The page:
Civil War Trails Program
The Civil War Trails program is a multi-state initiative that creates driving tours and interpretive markers for both famous and lesser known Civil War sites. The program has placed "Trailblazer" signs and markers with maps and text at more than 700 sites through out the U.S. and provides maps and other literature for Virginia, Maryland, North Carolina and Tennessee. For a list of historic markers placed as part of this program, click here.
147 County Hill Road — This is where Union forces stood as they attacked Blountville on September 22, 1863, during a campaign to control the Virginia and Tennessee Railroad.
Masonic Female Institute
251 Franklin Drive — Confederate troops stood in the former schoolyard of the Masonic Female Institute as they defended Blountville on September 22, 1863.
201 E Main Street — The brick depot was constructed in 1854 in Niota, then known as Mouse Creek. It is the only Civil War-era depot surviving along the East Tennessee and Georgia Railroad line.
The Affair at Travisville
Forbus General Store, 3902 N York Highway, Pall Mall — The first military action of the Civil War in Tennessee occurred on September 29, 1861, at Travisville. It was a brief engagement, but it brought the reality of the conflict home to the people of the Cumberland Mountains.
Big Creek Gap
Lafollette Utilities Building, 302 N Tennessee Ave — One of the few natural openings through the Cumberland Mountains in the region, the road winds through Big Creek Gap. This corridor was much narrower and steeper during the Civil War, which made travel difficult for even the lightest wagons.
County: Campbell County
Old Gray Cemetery
543 N. Broadway — The cemetery is the final resting place for both Union and Confederate veterans. As Knoxville was home to sympathizers to both sides, it's fitting that both are represented in this place.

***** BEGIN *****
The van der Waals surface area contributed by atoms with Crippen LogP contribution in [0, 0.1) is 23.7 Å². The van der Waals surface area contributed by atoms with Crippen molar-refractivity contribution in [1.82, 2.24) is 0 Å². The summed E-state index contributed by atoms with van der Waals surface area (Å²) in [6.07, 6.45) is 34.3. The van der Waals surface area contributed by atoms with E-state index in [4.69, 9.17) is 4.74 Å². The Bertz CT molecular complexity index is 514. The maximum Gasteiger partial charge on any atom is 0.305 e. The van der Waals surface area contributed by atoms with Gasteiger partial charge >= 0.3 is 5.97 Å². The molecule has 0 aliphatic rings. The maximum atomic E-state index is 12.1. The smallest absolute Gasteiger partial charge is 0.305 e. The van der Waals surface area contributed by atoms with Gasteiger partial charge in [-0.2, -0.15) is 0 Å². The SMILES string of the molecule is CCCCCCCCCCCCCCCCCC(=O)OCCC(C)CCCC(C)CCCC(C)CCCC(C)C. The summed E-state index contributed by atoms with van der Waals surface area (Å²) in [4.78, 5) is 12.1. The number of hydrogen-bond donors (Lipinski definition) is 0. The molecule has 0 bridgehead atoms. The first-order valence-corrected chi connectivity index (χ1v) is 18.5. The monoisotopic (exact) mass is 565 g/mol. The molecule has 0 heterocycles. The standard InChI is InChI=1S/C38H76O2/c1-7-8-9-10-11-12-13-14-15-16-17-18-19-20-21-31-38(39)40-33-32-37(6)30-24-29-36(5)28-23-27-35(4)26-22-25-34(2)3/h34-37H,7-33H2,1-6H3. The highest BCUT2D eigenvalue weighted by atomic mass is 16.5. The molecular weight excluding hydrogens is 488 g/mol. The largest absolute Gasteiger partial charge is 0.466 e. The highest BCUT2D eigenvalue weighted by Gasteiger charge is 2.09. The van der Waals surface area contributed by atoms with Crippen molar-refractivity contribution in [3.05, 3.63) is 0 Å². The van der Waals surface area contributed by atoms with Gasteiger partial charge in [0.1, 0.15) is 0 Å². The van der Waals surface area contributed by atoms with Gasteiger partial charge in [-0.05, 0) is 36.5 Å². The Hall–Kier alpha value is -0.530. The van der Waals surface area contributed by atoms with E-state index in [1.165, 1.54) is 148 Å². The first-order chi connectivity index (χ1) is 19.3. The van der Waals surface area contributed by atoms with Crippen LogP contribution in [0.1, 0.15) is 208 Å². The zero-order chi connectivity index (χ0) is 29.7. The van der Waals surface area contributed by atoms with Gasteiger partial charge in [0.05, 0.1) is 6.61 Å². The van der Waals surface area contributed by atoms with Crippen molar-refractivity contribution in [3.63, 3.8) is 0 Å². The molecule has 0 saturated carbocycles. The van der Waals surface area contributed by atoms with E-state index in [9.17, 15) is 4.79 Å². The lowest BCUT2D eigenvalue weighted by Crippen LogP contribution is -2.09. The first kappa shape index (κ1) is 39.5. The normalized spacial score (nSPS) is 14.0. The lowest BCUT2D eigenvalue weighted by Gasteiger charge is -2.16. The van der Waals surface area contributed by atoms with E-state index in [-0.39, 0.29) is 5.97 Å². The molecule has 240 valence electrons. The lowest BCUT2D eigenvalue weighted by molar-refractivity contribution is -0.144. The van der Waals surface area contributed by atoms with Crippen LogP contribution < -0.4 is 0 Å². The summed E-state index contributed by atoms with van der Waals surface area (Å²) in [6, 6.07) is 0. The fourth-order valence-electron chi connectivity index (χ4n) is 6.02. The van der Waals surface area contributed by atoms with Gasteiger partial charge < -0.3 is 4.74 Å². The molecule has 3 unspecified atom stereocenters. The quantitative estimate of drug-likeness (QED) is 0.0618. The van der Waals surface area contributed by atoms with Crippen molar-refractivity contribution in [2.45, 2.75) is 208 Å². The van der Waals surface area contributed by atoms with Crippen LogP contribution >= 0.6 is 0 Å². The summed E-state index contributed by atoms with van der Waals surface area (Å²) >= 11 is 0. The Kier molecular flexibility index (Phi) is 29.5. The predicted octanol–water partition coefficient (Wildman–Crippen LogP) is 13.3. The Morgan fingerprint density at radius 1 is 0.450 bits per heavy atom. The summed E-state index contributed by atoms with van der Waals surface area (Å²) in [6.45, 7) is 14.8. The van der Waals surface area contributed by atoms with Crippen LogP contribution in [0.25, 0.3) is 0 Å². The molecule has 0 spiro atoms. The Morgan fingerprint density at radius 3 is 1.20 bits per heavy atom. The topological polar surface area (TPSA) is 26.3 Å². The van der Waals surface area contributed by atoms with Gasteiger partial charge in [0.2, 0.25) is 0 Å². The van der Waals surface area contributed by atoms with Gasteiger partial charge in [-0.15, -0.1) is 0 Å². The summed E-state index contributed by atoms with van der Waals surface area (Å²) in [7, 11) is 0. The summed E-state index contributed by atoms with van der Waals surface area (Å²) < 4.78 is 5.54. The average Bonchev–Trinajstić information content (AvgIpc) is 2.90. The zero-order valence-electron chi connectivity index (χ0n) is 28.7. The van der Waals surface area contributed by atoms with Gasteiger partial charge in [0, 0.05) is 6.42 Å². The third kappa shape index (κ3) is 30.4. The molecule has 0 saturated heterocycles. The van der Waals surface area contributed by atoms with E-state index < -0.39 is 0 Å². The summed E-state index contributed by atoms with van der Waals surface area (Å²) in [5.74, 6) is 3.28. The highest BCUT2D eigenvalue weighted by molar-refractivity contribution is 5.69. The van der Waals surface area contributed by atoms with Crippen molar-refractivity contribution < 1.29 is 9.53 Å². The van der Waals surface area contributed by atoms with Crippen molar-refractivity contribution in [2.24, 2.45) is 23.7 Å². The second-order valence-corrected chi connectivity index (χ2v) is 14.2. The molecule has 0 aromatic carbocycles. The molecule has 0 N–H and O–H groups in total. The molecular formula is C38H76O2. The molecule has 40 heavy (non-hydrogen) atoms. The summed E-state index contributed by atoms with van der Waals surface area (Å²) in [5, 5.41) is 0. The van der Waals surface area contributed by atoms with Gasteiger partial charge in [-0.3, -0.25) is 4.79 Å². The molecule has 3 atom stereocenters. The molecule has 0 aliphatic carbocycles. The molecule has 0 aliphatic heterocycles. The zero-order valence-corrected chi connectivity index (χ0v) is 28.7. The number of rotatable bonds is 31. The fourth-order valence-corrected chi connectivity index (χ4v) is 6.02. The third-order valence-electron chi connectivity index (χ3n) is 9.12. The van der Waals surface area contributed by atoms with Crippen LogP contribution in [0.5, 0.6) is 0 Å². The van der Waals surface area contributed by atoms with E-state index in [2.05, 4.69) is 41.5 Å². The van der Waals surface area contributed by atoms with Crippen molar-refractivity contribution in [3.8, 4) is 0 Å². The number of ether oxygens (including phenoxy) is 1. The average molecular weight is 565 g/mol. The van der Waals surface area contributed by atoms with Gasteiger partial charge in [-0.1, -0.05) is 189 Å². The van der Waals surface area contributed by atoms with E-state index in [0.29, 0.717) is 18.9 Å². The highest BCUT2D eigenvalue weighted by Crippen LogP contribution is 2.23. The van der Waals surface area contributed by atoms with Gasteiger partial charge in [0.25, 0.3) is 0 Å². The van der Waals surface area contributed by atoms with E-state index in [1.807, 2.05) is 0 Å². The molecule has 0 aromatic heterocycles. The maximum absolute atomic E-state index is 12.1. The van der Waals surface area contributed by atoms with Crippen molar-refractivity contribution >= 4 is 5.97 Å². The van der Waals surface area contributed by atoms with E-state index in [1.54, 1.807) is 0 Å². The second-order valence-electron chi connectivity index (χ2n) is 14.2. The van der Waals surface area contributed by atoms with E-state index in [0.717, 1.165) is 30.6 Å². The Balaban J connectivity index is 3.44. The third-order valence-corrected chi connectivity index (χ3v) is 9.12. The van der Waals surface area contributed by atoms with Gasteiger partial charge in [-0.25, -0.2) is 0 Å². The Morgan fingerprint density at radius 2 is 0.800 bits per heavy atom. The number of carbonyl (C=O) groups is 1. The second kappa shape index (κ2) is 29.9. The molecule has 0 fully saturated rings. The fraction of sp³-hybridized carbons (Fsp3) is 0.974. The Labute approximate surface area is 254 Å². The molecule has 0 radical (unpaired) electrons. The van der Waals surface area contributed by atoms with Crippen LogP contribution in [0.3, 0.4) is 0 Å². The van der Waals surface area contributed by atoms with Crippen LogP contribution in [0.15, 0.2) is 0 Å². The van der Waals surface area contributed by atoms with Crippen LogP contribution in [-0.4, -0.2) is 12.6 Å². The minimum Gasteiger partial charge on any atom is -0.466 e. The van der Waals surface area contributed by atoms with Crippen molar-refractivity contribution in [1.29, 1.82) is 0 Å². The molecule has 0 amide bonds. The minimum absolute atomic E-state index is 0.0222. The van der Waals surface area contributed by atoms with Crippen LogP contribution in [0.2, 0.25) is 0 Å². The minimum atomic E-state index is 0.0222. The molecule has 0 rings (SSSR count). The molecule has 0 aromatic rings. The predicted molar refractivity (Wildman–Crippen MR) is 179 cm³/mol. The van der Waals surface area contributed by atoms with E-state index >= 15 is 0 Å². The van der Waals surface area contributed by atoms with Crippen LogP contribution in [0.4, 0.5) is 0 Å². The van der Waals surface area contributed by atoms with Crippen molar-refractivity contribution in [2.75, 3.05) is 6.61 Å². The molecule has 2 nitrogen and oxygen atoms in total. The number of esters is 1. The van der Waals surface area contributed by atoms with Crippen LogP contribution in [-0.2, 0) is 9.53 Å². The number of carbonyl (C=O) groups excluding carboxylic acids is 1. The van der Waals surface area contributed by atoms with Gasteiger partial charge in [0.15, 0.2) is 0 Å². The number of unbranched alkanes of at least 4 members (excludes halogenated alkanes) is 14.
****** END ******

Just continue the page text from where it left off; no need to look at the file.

Tipton-Haynes Historic Site
2620 S Roan Street — This is the former home of Landon Carter-Haynes, a well-known lawyer and politician who rallied for Tennessee's secession from the Union. He was born in Carter County but moved to Memphis following a 1862-1865 Congressional term for fear of retribution by Union supporters in his East Tennessee home.
City: Johnson City
Pottertown Bridge Burners
1270 Pottertown Road — A memorial to the Unionists who burned area railroad bridges Nov. 8, 1861, stands in this cemetery along with the remains of two of the men hanged for the effort. The plans for the burnings, with strong support from the government in Washington, were made in this area. About 60 men took part.
108 N. Irish Street — The mansion was the home of Catharine Dickson Williams and Dr. Alexander Williams. Among their many guests, they entertained Davy Crockett, John C. Calhoun, Henry Clay, South Carolina Gov. Wade Hampton and his daughters.
201 Fort Hill Drive — This earthen fort protected the Union army-operated railroad that ran from Johnsonville on the Tennessee River to Nashville. The site also was headquarters for the 13th U.S. Colored Troops, which was in part manned by fugitive slaves. These men helped both build and protect this important rail supply line.
Sugar Creek Engagement
Old Red Store, 440 Appleton Road — Following the battle of Nashville and the resulting retreat of the Army of Tennessee, Confederate Gen. Nathan Bedford Forrest's troops, who were screening the march south, were camped near here. On Dec. 26, Union cavalry attacked, hoping to catch the Confederates before they crossed the Tennessee River. Forrest's men successfully repelled the attack and the Army of Tennessee crossed the river unmolested.
City: Five Points
Charleston on the Hiwassee
Charleston City Park, 117 Worth St — The East Tennessee and Georgia Railroad bridge here — connecting Knoxville and Chattanooga -- was an important supply line and tempting target during the war. Union loyalists burned it in Nov. 1861 and both sites damaged it during the war. Confederates raided a Union wagon train here Dec. 28, 1863.